RVCL stands for retinal vasculopathy with cerebral leukodystrophy. It is an inherited disorder whose symptoms initially begin at middle age and affect the eye and brain.
As an autosomal dominant disease, it affects both males and females equally. A person with RVCL has a 50-50 chance of passing it along to any of their children. If a son or daughter does not get the disease (i.e., inherit the gene), they and their offspring are safe.
Since RVCL is such a rare disease, it has also been referred to as cerebroretinal vasculopathy (CRV), hereditary endotheliopathy, retinopathy, nephropathy and stroke (HERNS), and hereditary vascular retinopathy (HVR).
RVCL is a very rare genetic disease caused by a mutation in the TREX1 gene that lies on chromosome 3.
DNA consists of two strands, one strand inherited from each parent. Thus, RVCL individuals carry one normal gene on one strand and one mutated TREX1 gene on the other. This means that individuals with the TREX1 mutation have a 50% chance of passing it along to each offspring.
Exactly how TREX1 mutation causes damage to small blood vessels is unknown.
In its protein form, TREX1 is localized inside cells in a labyrinth of ‘sacks’ or membranes called the endoplasmic reticulum (ER). The ER is attached to the nucleus of each cell and serves important roles in manufacturing and releasing proteins needed by the body. In RVCL, TREX1 mutations occur in the last one-third to one-fourth of this rather small and very common protein. This type of TREX1 mutation results in a shortened, incomplete protein.
The tail of TREX1 is important for keeping it localized to its normal place in the ER compartment of cells. The loss of its tail causes it to mislocalize and spread throughout the cell. Because it loses its ability to stay in its proper location, we referred to this as “TREX on the loose.”
How this modified protein lacking its tail causes RVCL is unknown.
The symptoms RVCL patients develop indicate that when TREX1 mislocalizes it particularly affects the innermost cells that line blood vessels (called “endothelial cells”).
Part of the goal of the RVCL Research Center is to conduct basic research on TREX1 to better understand its biochemistry and functions and how that may relate to RVCL.
RVCL symptoms usually begin in middle age (35-50 years) with eye issues such as an increasing number of “floaters” and “blind spots.” It then may progress to the brain and other organs.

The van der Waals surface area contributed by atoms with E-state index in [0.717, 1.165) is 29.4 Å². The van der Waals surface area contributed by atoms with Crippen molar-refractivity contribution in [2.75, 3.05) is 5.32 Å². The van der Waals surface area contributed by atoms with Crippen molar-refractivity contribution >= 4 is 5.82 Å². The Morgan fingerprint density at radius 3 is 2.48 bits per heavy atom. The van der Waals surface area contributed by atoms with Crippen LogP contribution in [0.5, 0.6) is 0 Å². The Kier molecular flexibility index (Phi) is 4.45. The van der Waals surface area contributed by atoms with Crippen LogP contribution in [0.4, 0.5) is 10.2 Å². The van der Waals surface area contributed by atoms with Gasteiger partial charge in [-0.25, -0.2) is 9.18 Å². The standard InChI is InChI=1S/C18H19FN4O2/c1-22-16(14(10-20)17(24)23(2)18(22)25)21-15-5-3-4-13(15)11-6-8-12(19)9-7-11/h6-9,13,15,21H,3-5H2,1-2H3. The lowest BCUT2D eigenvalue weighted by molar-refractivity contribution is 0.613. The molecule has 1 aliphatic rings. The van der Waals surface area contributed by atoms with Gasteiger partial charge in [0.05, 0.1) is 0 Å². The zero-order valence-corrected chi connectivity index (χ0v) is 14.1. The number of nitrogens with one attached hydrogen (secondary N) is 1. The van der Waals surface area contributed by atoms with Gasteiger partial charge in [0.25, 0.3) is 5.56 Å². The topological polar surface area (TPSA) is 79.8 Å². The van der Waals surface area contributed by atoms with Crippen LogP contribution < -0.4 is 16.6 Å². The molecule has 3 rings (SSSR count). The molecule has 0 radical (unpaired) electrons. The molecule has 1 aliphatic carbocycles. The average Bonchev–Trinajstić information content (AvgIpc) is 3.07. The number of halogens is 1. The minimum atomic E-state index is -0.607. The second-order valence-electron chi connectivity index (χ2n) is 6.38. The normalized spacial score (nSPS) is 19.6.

The main pathological process of RVCL is that small blood vessels prematurely “drop out,” that is, deteriorate and disappear. This leads to mini- strokes called “micro-infarcts” in tissues. Initially, the loss of blood supply particularly affects both the eye (retina) and the brain (white matter) since these organs have key functions sensitive to any type of disruption in blood flow.
Frequently, the continuing vessel “drop out” progressively leads to increasing vision loss and larger brain infarcts or tumor-like lesions, especially if mini-strokes are clustered.
Because RVCL is so rare, it is often misdiagnosed as “bad” multiple sclerosis, diabetic retinopathy, a brain tumor, or a vasculitis (blood vessel inflammation).
However, correct diagnosis of RVCL can be made by genetic testing that conclusively establishes if a patient has the disease.
We are focused on establishing and coordinating studies on the clinical course, pathology, and therapeutic interventions for affected, or symptomatic, RVCL patients.
There currently is no treatment for RVCL; however, there is a way to prevent transmission of the disease to the next generation. Please contact us if you’d like to know more about reproductive choices or clinical trials.
For additional information on RVCL, see our review on the website of the National Organization for Rare Diseases (NORD).
Feature photo: Small blood vessel damage in RVCL. On the left, interior blood vessel wall thickens restricting blood flow. On the right, collagen deposits in concentric circles inside vessel walls.